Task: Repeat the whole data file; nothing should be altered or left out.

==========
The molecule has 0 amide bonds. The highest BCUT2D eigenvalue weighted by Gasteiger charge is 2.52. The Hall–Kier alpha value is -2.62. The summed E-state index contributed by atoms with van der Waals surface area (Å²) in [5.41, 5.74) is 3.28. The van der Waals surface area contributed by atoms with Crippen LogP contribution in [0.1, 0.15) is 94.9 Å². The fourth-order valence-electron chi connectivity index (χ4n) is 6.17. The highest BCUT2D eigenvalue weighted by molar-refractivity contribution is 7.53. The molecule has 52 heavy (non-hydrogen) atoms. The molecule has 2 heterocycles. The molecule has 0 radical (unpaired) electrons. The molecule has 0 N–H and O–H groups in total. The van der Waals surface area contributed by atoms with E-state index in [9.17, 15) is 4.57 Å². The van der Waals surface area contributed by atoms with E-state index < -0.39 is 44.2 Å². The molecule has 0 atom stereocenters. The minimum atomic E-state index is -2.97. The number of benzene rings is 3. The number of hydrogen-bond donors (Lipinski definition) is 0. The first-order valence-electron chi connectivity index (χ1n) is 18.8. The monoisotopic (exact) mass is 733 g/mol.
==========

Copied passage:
The molecule has 0 amide bonds. The highest BCUT2D eigenvalue weighted by Gasteiger charge is 2.52. The Hall–Kier alpha value is -2.62. The summed E-state index contributed by atoms with van der Waals surface area (Å²) in [5.41, 5.74) is 3.28. The van der Waals surface area contributed by atoms with Crippen LogP contribution in [0.1, 0.15) is 94.9 Å². The fourth-order valence-electron chi connectivity index (χ4n) is 6.17. The highest BCUT2D eigenvalue weighted by molar-refractivity contribution is 7.53. The molecule has 52 heavy (non-hydrogen) atoms. The molecule has 2 heterocycles. The molecule has 0 radical (unpaired) electrons. The molecule has 0 N–H and O–H groups in total. The van der Waals surface area contributed by atoms with E-state index in [9.17, 15) is 4.57 Å². The van der Waals surface area contributed by atoms with E-state index < -0.39 is 44.2 Å². The molecule has 0 atom stereocenters. The minimum atomic E-state index is -2.97. The number of benzene rings is 3. The number of hydrogen-bond donors (Lipinski definition) is 0. The first-order valence-electron chi connectivity index (χ1n) is 18.8. The monoisotopic (exact) mass is 733 g/mol.